PCA PRESS RELEASE
From England squads to the Kia Super League, workshops part of wide-reaching programme.
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A Professional Cricketers’ Association initiative has taken place over the past 12 months with the aim of educating every professional cricketer, male and female, in England and Wales on the importance of sexual consent.
The sessions were organised and presented by LimeCulture, the UK’s leading sexual violence training and development organisation, on behalf of the Association. The sessions saw players engage in honest and open discussion with one another on the matter for an hour, with no external parties bar the qualified tutor present in the room.
The education is part of the PCA’s Personal Development and Welfare Programme (PDWP), which aims to improve players’ performances on the pitch by developing them as both professionals and people off it. The continuously expanding programme has recently received additional funding, allowing the Association to increase the scope of its work in areas such as consent education.
After the success of the pilot workshop, which was delivered to the England Lions in October 2018, the education was delivered across the professional game with the senior England Men and Women’s squads amongst those. Every county and Kia Super League team also received guidance on how to behave in an appropriate and acceptable way.
The bespoke sessions were tailored for each specific delivery with education set to expand to online modules for current and future professionals, similar to recreational drugs and anti-corruption tutorials which are already in place.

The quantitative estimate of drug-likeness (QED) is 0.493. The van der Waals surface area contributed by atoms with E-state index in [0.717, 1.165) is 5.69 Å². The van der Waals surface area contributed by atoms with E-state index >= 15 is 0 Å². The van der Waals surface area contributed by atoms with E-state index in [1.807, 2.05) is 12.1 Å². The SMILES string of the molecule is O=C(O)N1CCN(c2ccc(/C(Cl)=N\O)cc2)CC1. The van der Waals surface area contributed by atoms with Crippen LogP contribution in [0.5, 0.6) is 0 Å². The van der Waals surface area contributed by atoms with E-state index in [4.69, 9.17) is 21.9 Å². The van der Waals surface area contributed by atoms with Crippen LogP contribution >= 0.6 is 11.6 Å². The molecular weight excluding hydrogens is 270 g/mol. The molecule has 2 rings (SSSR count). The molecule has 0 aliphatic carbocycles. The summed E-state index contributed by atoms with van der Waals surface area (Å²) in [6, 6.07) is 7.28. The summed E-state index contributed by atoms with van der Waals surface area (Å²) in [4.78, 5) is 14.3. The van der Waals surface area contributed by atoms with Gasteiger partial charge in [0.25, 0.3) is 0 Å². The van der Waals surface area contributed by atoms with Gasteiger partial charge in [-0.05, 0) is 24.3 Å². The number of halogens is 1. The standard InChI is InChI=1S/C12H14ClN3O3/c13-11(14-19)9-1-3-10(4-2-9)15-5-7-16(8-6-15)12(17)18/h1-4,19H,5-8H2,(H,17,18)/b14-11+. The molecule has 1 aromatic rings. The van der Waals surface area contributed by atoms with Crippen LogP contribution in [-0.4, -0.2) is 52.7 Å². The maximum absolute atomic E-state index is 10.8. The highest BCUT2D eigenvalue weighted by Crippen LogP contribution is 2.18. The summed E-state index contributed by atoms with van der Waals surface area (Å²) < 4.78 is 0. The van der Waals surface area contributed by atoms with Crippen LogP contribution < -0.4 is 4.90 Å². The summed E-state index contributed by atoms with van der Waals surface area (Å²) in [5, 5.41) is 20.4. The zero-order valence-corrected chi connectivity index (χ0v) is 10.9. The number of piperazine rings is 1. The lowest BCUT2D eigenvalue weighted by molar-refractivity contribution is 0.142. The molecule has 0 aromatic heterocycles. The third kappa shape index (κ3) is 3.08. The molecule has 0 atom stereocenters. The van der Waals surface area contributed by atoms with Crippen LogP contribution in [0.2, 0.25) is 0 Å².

The final session of 2019 was delivered to the England Women squad before they departed for their tour against Pakistan with the players benefitting from a workshop that had a particular focus on promoting positive, healthy relationships.
Young star Kirstie Gordon, who is just beginning her international career at the age of 22, emphasised the value of wide-ranging education at what for her is an early stage:
“It’s such an important topic to be educated on so it’s really good that they’re giving these workshops to all professional cricketers, male and female, in the country.”
At the other end of the scale, England’s white-ball skipper and World Cup winner Eoin Morgan, who has represented his country on 335 occasions, reflected on what he took away from the session from his position of authority:
“If you see something going on that potentially has consequences, I think as a senior player in the group that I would certainly be willing to confront that. Whatever it was at the time, I need to know the information before that, and now I do.”
Ian Thomas, PCA Director of Development and Welfare, said:
“We’re delighted to have been able to provide these sessions, and the feedback from our members has been hugely positive for what is a very emotional and delicate issue.
“LimeCulture’s expertise in this field has seen engaging workshops with the England Men’s, Women’s as well as county and Kia Super League squads embrace the importance of these sessions and develop themselves further both as professionals and more importantly, as people.
“These players operate at the pinnacle of our sport and are watched by millions of people week in, week out. It is therefore crucial that they have the required knowledge to continue to provide a good example for the general public, and young people in particular, in the way they conduct themselves.”
Kim Doyle, LimeCulture Joint Chief Executive, said:
“LimeCulture is delighted to have worked in partnership with the PCA on this important training initiative. We have been extremely impressed by their clear commitment to tackle sensitive issues, such as sexual consent, across the sport. The response from all players has been excellent, with both the men’s and women’s teams positively engaging and willing to explore the topic of consent.
“At LimeCulture, we believe that consent training is key to reducing instances of sexual violence and our training in sport has been designed to raise awareness of the law relating to this area, explore and challenge attitudes and behaviours and promote positive, healthy and respectful relationships. We are therefore very pleased that the players have acknowledged how useful this training has been for them.”